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Discussion Starter #1
Hello, I am Dorus and I am new here to the forums. I recently bought a Honda XRV750 RD07 as my first bike.
I noticed that my front brakes are dragging and I am worried that it really impacts my fuel economy. I've looked around the internet and found some videos how fix it. Do you guys think it's a good idea to try fix it the as explained in the videos for the AT?

My front brake is dragging like in this video:
https://www.youtube.com/watch?v=KWjZRqP-Bro

And I think I want to fix it, like it's explained in this video:
https://www.youtube.com/watch?v=hfqpPO-Z1Zo

Cheers,
Dorus
 

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Dragging brakes brakes can have two causes.

Swollen brake lines that act as one-way valves and won't release pressure.

Pistons sticking within the caliper. Often caused by corrosion setting in the grooves where the dust and oil seals are located. That corrosion pushes the seals onto the pistons and keep them from fully retracting. You need to rebuild your calipers and clean the grooves with a metal pick. This is the usual cause of dragging brakes. Check pistons to see if they are pitted. You can polish them on 800 or 1000 grit wet sand paper to remove dust and gunk. If they are pitted, then replace them.
 

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Have you tried bleeding them yet? Air in the fluid can cause brake binding, and as they can be a bit fiddly to bleed properly, it's quite common. Unless you're sure it's been done recently, it's always worth flushing the brakes on a new (to you) bike, and it doesn't cost much.

If they still bind, it's time for a strip down, and there are plenty of threads on here about how to do it. The calipers are made of low-grade cheese, so some corrosion is almost inevitable, but they aren't difficult to strip. The critical areas are the grooves for the dust seals and the piston seals (as well as the pistons); the alloy the grooves are cut into gets eaten away on bad cases. They can be repaired by a specialist, and there are a few threads on here about them. Getting good second-hand ones is difficult, as they all tend to have suffered a bit. Regular strip-and-cleaning is the answer, so best learn how to do it this time. Good luck:thumbup:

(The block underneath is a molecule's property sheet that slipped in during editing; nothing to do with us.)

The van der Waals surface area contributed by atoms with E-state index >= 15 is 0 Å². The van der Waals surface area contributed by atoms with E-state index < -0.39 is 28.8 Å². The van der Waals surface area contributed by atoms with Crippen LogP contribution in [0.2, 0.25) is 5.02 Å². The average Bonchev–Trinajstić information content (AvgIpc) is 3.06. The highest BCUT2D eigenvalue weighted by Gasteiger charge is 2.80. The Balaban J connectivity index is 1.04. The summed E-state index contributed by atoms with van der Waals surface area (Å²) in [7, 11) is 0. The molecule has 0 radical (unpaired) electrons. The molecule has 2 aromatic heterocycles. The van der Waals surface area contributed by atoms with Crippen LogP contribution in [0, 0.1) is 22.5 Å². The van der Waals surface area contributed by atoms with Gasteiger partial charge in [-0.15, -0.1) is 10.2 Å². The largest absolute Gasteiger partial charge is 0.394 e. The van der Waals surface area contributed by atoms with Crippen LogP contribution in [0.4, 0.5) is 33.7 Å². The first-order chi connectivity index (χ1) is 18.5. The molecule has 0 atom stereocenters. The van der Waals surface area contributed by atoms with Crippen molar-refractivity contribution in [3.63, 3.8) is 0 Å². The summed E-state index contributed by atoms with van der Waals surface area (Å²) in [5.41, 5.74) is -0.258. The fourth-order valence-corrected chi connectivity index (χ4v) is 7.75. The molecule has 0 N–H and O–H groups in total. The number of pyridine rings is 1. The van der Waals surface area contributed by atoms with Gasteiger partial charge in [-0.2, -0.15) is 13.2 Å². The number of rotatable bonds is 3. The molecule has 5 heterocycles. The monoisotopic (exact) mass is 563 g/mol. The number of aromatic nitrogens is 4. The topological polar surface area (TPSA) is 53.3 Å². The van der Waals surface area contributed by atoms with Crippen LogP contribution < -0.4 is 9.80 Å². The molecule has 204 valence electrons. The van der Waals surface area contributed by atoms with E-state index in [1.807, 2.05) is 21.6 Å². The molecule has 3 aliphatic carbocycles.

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Discussion Starter #5
Dragging brakes brakes can have two causes.

Swollen brake lines that act as one-way valves and won't release pressure.

Pistons sticking within the caliper. Often caused by corrosion setting in the grooves where the dust and oil seals are located. That corrosion pushes the seals onto the pistons and keep them from fully retracting. You need to rebuild your calipers and clean the grooves with a metal pick. This is the usual cause of dragging brakes. Check pistons to see if they are pitted. You can polish them on 800 or 1000 grit wet sand paper to remove dust and gunk. If they are pitted, then replace them.
Have you tried bleeding them yet? Air in the fluid can cause brake binding, and as they can be a bit fiddly to bleed properly, it's quite common. Unless you're sure it's been done recently, it's always worth flushing the brakes on a new (to you) bike, and it doesn't cost much.

If they still bind, it's time for a strip down, and there are plenty of threads on here about how to do it. The calipers are made of low-grade cheese, so some corrosion is almost inevitable, but they aren't difficult to strip. The critical areas are the grooves for the dust seals and the piston seals (as well as the pistons); the alloy the grooves are cut into gets eaten away on bad cases. They can be repaired by a specialist, and there are a few threads on here about them. Getting good second-hand ones is difficult, as they all tend to have suffered a bit. Regular strip-and-cleaning is the answer, so best learn how to do it this time. Good luck:thumbup: